Clarification: I’d rather there be a lousy manual option than no manual option at all
I’m pretty sure that the 5 Speed in the Impreza is a much better manual (driving experience wise) than the 6 speed in the crosstrek because the 6 speed uses cables for shifting whereas the 5 speed uses pushrods.
TBH I wouldn’t use the term agricultural to describe a bad driving experience, my favorite liquid cooled inline 6 is the Ford 300CI I6 and it’s basically a gas powered tractor engine.
Honestly we need more low revving tractor style engines backed by manual transmissions.
This. Someone I knew got one with a manual and she’s a pretty terrible driver (but hey, stopped clocks etc. and I’m glad she still shifts for herself). Every time I ride with it seemed like she had no idea what she was doing and then I drove it and UGH. I daily a manual, have driven them most of my life, and I would choose an auto over that thing.
Make it with the Turbo 4, cowards.
they made one with a turbo 4 and manual, but the take rate was abysmal, that there are no longer any Forester XTs, or manuals for that reason.
I’m surprised and disappointed the rest of the industry didn’t follow this template so we’d have more non-lifted hatchback choices as variants of now-volume-seller lifted models, given that body tooling is much more expensive than suspension development.
CVTs don’t like off-roading much it seems, and Subaru is still far behind on hybridization where the electric torque from 0 RPM can be applied to make up for this. I wonder if they’re adopting Toyota’s mechanical “launch gear”?
Planetary e-CVTs seem to have no problem off road, the issue is noone puts them in off roaders. I do agree though that regular belt style CVTs are pretty trash off road.
I was looking at getting a Outback Wilderness edition but guess what? IT ONLY COMES WITH A BELT STYLE CVT!
Make one with a Manual Subaru and I’ll buy one.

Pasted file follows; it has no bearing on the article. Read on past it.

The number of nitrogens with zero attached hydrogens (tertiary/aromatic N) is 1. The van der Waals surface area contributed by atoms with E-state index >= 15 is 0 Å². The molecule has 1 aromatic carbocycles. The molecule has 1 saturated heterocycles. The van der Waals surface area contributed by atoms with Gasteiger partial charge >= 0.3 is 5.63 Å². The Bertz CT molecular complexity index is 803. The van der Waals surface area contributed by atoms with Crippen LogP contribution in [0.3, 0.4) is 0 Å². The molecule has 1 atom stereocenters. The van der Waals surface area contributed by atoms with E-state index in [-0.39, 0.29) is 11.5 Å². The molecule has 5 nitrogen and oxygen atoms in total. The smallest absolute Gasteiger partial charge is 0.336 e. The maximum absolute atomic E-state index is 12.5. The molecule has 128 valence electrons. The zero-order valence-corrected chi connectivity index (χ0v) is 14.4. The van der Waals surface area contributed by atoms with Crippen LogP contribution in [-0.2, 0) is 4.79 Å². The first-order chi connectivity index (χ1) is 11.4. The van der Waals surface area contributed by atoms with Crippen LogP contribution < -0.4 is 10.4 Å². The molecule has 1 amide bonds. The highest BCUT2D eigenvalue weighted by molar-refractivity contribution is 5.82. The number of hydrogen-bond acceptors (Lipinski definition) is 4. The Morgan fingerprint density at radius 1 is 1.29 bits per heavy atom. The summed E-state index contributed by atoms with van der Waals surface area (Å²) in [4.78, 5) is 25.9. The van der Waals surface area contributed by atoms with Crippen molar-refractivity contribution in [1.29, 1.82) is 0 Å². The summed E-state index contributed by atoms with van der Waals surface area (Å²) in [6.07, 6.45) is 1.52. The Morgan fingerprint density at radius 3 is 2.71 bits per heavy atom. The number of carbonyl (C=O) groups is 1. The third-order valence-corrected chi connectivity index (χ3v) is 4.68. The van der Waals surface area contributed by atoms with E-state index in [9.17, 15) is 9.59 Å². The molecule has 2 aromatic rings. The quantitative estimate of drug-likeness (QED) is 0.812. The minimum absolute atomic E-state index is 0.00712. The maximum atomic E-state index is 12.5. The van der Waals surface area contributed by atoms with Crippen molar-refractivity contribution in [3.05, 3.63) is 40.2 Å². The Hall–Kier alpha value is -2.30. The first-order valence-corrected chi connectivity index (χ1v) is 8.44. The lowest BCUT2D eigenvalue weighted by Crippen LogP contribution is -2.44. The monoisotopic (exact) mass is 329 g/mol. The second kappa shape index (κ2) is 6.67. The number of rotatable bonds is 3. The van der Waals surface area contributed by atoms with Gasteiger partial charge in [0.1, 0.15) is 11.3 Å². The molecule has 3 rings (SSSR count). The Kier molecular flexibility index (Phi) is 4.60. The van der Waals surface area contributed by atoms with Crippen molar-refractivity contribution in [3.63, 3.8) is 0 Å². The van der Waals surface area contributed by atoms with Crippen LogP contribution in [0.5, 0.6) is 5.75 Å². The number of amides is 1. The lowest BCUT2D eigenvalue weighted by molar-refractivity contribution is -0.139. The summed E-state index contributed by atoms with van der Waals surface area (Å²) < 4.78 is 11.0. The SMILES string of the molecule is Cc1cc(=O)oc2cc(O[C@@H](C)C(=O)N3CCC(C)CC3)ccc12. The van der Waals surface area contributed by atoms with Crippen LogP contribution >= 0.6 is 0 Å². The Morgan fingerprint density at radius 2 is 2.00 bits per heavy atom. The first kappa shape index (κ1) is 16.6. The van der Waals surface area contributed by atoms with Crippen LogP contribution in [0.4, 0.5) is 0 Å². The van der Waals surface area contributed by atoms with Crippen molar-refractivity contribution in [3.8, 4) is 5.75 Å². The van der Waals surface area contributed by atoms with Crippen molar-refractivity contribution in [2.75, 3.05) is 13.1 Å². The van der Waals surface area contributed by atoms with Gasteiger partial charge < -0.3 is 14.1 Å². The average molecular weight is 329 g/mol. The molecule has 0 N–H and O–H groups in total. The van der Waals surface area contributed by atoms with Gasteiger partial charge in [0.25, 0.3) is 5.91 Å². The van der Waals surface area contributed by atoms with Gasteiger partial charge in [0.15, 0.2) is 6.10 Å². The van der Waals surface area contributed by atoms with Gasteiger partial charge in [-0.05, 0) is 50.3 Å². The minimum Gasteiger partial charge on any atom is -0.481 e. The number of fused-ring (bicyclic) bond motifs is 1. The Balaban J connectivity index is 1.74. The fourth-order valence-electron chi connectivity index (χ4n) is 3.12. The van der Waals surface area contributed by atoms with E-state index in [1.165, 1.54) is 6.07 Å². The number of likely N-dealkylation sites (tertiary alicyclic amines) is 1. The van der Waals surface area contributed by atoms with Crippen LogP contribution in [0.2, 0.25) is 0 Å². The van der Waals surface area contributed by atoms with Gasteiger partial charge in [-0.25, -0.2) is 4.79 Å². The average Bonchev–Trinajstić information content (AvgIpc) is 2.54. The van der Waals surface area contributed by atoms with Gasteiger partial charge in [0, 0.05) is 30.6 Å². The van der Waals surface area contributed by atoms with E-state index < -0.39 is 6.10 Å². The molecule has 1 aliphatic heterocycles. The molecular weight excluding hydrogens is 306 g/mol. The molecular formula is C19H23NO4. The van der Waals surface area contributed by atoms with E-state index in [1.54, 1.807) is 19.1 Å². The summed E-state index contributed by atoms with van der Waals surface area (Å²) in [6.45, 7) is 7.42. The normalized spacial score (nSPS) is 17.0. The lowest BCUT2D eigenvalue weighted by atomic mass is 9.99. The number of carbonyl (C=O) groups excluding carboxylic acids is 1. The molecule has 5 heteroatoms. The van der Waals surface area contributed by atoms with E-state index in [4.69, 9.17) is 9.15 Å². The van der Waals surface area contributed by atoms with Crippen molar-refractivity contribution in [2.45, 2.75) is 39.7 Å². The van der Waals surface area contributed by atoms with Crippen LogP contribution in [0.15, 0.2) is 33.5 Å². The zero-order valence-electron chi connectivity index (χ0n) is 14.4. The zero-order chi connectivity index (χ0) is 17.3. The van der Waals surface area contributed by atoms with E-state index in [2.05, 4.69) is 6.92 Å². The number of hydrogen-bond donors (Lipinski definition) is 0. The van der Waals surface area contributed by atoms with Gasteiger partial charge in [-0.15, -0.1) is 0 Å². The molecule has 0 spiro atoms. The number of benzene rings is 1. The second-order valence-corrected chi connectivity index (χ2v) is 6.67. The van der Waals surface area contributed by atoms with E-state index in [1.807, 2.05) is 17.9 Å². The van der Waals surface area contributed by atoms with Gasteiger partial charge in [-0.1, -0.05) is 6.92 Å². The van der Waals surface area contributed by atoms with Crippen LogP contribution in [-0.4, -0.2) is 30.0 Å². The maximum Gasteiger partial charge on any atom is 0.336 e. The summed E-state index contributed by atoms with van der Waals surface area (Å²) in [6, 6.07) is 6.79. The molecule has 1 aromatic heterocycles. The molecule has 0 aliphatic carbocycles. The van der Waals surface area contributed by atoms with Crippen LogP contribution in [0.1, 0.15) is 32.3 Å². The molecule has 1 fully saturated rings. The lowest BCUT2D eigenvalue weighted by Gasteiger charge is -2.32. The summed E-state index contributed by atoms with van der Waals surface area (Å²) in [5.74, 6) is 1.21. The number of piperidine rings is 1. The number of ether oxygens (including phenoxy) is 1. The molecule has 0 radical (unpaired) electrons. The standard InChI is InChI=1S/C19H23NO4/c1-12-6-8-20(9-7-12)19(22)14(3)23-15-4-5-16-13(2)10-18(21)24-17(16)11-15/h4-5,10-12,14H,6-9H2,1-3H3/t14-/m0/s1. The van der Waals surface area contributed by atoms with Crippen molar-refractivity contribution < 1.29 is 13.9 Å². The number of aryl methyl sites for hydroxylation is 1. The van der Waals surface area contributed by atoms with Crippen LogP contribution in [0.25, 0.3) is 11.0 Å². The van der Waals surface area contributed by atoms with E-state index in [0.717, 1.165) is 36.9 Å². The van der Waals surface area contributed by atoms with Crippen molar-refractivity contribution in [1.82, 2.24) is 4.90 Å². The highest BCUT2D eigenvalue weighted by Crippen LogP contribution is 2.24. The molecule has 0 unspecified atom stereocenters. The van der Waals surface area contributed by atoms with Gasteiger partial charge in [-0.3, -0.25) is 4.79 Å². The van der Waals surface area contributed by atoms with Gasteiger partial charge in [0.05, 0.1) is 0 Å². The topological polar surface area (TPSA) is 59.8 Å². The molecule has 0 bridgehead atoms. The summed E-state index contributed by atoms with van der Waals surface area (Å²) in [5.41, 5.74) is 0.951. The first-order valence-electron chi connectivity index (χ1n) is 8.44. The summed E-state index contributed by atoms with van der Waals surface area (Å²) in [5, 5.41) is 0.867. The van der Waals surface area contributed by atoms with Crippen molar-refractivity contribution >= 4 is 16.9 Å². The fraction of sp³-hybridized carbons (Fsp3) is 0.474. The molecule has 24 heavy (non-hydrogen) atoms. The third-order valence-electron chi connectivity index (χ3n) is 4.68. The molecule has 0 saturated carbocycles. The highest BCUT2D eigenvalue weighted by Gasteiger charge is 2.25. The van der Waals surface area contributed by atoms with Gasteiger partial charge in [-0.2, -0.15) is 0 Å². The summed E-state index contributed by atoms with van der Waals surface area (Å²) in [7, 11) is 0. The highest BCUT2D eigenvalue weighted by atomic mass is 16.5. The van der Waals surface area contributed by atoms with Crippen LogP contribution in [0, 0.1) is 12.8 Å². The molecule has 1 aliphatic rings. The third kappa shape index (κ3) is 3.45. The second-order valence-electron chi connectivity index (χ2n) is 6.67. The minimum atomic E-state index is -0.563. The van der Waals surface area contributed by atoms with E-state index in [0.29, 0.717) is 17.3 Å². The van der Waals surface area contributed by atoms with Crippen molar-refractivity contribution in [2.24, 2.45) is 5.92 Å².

When the Jeep Patriot/Compass (aka “Compatriot”) moved off of the dreaded Jatco CVT in favor of the Powertech 6-spd (from Hyundai), they still had to keep the CVT for the offroad-oriented Freedom Drive II models. I assume that’s because those had a low range and hill descent control, and FCA did not want to spend money to engineer a new drivetrain for their entry-level Jeeps.
It’s not a belt style CVT. It’s a chain style CVT.
Fair enough, though when compared to planetary e-CVTs the belts and the chains are in the same boat.
Looks like someone threw a box of angles at it.
The really disappointing things about the loss of the manual are 1) the higher base price and 2) the AWD system. Subaru’s AWD is nothing like it used to be anymore, except for on the manual models where afaik it was still a viscous center diff. Current auto ones are iirc nominally 95% tq front and 5% rear which is a nice way of saying it’s pretty much a Haldex system. With the loss of the Torsen Quattro on the A4 you now have to go all the way to an A6 to get actual full-time AWD now, and they don’t sell manuals either!
As we’ve seen with the CRV in the past sometimes these modern “AWD” systems are little more than symbolic.
CVT cars are a great source of parts to keep manual cars running! When they get totaled in 15 years with 100k miles everything else will be working great.
I wonder if you can rip those godawful black plastic wheel arches off and get some aftermarket flares or fab some up. It would improve the look of the car 200%.
Here, in the Rust Belt, Crosstreks make a lot of sense given the crap city streets and the equally crappy weather. Low-profile tires and potholes are never a good mix, and struggling cities simply don’t have the money to fix their urban infrastructure as it attempts to return to nature, while the low price is the better fit for many personal budgets.
Most vehicles can “… get you across a reasonably dry field or to a relatively accessible campsite”, but Crosstrek offroad really is a thing where I live. Several years ago I made the trip up to the North end of US 41 and then continued 10 miles out on some pretty tough logging roads to reach the tip of the Keweenaw peninsula at High Rock Bay. Sure I saw plenty of Jeeps and solid axle trucks up there, but I swear every other vehicle camped out there was a Subaru Crosstrek with BFGs. The thing about Subaru is they make vehicles that can get you to places that you actually want to go….sure there are more extreme offroad venues in Michigan, but most of those are purpose built to wreck your stuff. If you just want to go camping somewhere off the beaten path, Subaru really has the formula down. I hope other companies take note. One of the reasons I sold my Wrangler is that I didn’t need it to do the stuff I wanted to do and it was fairly bad at doing the more routine things. I’m still grad Wrangler exists though.